Civilization, in other words, comes with its own costs.  Religions originally began—some of them at least—largely from the fear response.  Yes, people were afraid.  The gods, properly propitiated, stay the hand of disaster.  For now.  Some religions, such as those in the monotheistic family tree, tend to suggest higher principles like love can be the motivation.  These religions, however, quickly begin to make threats against those who are heterodox, and reintroduce fear into the formulation.  I suspect, from my own experience of all of this, that the answer to the question may actually be “yes”—horror films do offer something spiritual.  There is a catharsis, if I may borrow a term from psychology, in them.  The spiritual element may, however, run much deeper than that.  Until human society truly takes love and justice as its operating principles, we will have horror films to help us learn to cope.

Haunted State

Some few years back, when FYE was still a thing, I’d hunt for bargains at our local.  I came across a two-for-one DVD that seemed promising, but when I got it home I discovered it was a made-for-television combo, and movies of that ilk often fudge on many angles.  I watched them nevertheless.  These were the Discovery Channel’s first two specials in what would become a series titled “A Haunting.”  I have to admit A Haunting in Connecticut freaked me out so much that I decided to trade the disc back in—something I rarely do.  (The other feature, A Haunting in Georgia, I could barely remember.)  As is usual with things I get rid of, I grew curious once again—this time a decade later.  Fortunately both movies are included in Amazon Prime, so I was all set.  I just needed that rarest commodity of all, time.

You might think that a guy who gets up at 4 a.m. on weekends would have plenty of extra time.  That’s not the case.  Nevertheless, I squeezed the clock to watch these shows again for research purposes.  Neither one was so scary as I recall—I’ve seen quite a few movies since then—but they did get October off to a moody start.  Of the two I recalled far less of the Georgia story.  Perhaps part of the reason is that it left so much unresolved.  The Wyrick family apparently experienced many ghosts and their investigator, William G. Roll, took their claims seriously.  While not an Ed and Lorraine Warren film, like its sibling, it follows the pattern of repeated, reported activity, investigation, and, well, not quite resolution.  The family attends a Pentecostal church, and, interestingly, the documentary treats it respectfully.

Unlike A Haunting in Connecticut, A Haunting in Georgia films some events in real time—notably the church service.  The pastor is interviewed and he, unlike Dr. Roll, believes the entity to be demonic.  The documentary treats him with the same gravitas as it does the Berkeley-trained psychologist.  There’s too much going on here to make a memorable narrative, though.  Stories, at least in the classical fictional sense, have some kind of resolution.  The Georgia narrative has too much complexity and too little sense that anything has been solved.  To me the amazing thing was that I had watched this film before and I remembered maybe only the first fifteen minutes.  Both films went on the bigger things, getting remade into theatrical features that I’ve never seen.  But then again, I barely have time for my own unresolved story.  Maybe FYE offers its own brand of local haunting.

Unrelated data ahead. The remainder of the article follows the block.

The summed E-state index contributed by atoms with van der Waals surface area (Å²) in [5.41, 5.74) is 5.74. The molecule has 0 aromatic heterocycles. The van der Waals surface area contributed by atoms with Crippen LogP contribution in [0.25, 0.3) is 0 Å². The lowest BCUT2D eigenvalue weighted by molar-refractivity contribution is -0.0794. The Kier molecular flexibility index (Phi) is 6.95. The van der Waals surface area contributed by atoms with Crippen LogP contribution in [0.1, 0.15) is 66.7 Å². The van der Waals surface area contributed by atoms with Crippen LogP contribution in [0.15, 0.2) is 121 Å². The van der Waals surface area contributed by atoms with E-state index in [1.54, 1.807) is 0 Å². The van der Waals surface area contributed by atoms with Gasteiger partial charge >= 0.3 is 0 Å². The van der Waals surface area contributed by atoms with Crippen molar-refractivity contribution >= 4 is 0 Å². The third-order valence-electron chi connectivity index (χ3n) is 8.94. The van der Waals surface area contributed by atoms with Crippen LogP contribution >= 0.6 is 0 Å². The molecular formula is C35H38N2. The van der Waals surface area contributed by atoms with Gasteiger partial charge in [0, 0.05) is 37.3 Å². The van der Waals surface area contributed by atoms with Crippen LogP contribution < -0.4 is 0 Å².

Anthropocene

The word “Anthropocene” has been showing up quite a bit lately.  For a period of many years I was an avid, self-taught amateur geologist.  In my dreams I still am, I guess.  My interest in the ages of rocks began when I, like Charles Lyell, began to consider the implications of their extreme longevity.  The Bible, of course, famously intimates we live in a comparatively new neighborhood.  Having grown up believing that literally and firmly, and also having started a modest fossil collection, I failed to see the conflict.  I mean, there were fossils right down there by the river.  Tons of them.  Some Young Earth Creationists had already begun, by that point, to suggest they’d arisen because of Noah’s flood, but dinosaurs still seemed to be a problem.  In many ways rocks broke me out of my fundamentalist stupor.

While at Nashotah House I taught electives on Genesis 1-11.  I read about the geologic ages of the planet and would fall into Devonian dreams of a world entirely different from ours—a world in which there was no Bible for there were no humans to make God in their image.  I knew that we lived in the Quaternary Period of the Holocene Era.  I don’t think the term Anthropocene was in wide use then.  Parsing it is simple enough—it is the “human age.”  The age in which the planet was, has been, and is being altered by human behavior.   There’s no agreed-up start date for the Anthropocene, but it will likely be set in the twentieth century; the twentieth century in our way of counting.  There have been millions of centuries before that.

A couple of weekends back I attended a church program on plastics.  These useful polymers are deeply, deeply integrated into our lives and are promoted by the far too powerful petroleum industry.  The problem with plastics is that they break down and invade the bodies of animals and humans.  And although they do decompose it takes many centuries for them to do so.  Naming the Anthropocene is an effort to get us to see that a human perspective is far too brief to deal with the many issues we raise.  Our practices on this planet will likely not destroy the earth, but they may very well make it uninhabitable by us, or by creatures we like to see.  Life is persistent, and rock lasts for eons.  Even stone’s not eternal, however, and the idea of the Anthropocene is to get us to look at ourselves and realize that our use of this planet, as toxic as it is, is shortsighted.  We will someday be the fossils under a bridge long crumbled to dust for those in the future who know of no such thing as Genesis.  Perhaps we should act like it.